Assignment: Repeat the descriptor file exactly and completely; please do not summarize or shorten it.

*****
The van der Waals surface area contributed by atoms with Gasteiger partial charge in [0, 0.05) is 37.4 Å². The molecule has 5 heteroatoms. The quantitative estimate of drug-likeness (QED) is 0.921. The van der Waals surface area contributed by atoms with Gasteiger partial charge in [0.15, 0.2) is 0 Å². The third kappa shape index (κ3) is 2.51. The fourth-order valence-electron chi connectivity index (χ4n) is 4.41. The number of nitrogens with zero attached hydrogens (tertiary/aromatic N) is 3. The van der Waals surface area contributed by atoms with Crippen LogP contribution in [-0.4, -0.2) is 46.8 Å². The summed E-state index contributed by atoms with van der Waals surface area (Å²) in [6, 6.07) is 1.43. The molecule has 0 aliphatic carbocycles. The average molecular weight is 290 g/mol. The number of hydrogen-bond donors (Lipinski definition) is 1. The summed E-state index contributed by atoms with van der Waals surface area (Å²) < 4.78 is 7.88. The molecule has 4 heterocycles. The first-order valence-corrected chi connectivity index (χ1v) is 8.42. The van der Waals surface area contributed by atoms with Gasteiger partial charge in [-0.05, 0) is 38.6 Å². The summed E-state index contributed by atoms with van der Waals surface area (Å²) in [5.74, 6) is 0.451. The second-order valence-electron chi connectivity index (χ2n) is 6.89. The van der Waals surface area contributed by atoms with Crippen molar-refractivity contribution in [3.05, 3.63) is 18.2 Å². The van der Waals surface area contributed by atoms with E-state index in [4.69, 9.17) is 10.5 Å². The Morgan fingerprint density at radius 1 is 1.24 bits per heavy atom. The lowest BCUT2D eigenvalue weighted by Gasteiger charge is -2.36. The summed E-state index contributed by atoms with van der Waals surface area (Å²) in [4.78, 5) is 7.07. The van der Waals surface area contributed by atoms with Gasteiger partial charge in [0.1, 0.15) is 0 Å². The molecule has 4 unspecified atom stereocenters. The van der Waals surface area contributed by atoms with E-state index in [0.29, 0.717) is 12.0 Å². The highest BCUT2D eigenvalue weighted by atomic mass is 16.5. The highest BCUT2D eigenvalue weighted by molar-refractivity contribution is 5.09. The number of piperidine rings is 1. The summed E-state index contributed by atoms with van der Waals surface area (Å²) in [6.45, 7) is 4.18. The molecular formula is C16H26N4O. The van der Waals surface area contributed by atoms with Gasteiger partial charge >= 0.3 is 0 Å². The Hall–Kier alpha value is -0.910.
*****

The van der Waals surface area contributed by atoms with Gasteiger partial charge in [0, 0.05) is 37.4 Å². The molecule has 5 heteroatoms. The quantitative estimate of drug-likeness (QED) is 0.921. The van der Waals surface area contributed by atoms with Gasteiger partial charge in [0.15, 0.2) is 0 Å². The third kappa shape index (κ3) is 2.51. The fourth-order valence-electron chi connectivity index (χ4n) is 4.41. The number of nitrogens with zero attached hydrogens (tertiary/aromatic N) is 3. The van der Waals surface area contributed by atoms with Crippen LogP contribution in [-0.4, -0.2) is 46.8 Å². The summed E-state index contributed by atoms with van der Waals surface area (Å²) in [6, 6.07) is 1.43. The molecule has 0 aliphatic carbocycles. The average molecular weight is 290 g/mol. The number of hydrogen-bond donors (Lipinski definition) is 1. The summed E-state index contributed by atoms with van der Waals surface area (Å²) < 4.78 is 7.88. The molecule has 4 heterocycles. The first-order valence-corrected chi connectivity index (χ1v) is 8.42. The van der Waals surface area contributed by atoms with Gasteiger partial charge in [-0.05, 0) is 38.6 Å². The summed E-state index contributed by atoms with van der Waals surface area (Å²) in [5.74, 6) is 0.451. The second-order valence-electron chi connectivity index (χ2n) is 6.89. The van der Waals surface area contributed by atoms with Crippen molar-refractivity contribution in [3.05, 3.63) is 18.2 Å². The van der Waals surface area contributed by atoms with E-state index in [4.69, 9.17) is 10.5 Å². The Morgan fingerprint density at radius 1 is 1.24 bits per heavy atom. The lowest BCUT2D eigenvalue weighted by Gasteiger charge is -2.36. The summed E-state index contributed by atoms with van der Waals surface area (Å²) in [4.78, 5) is 7.07. The van der Waals surface area contributed by atoms with Gasteiger partial charge in [0.1, 0.15) is 0 Å². The molecule has 4 unspecified atom stereocenters. The van der Waals surface area contributed by atoms with E-state index in [0.29, 0.717) is 12.0 Å². The highest BCUT2D eigenvalue weighted by atomic mass is 16.5. The highest BCUT2D eigenvalue weighted by molar-refractivity contribution is 5.09. The number of piperidine rings is 1. The summed E-state index contributed by atoms with van der Waals surface area (Å²) in [6.45, 7) is 4.18. The molecular formula is C16H26N4O. The van der Waals surface area contributed by atoms with Gasteiger partial charge >= 0.3 is 0 Å². The Hall–Kier alpha value is -0.910.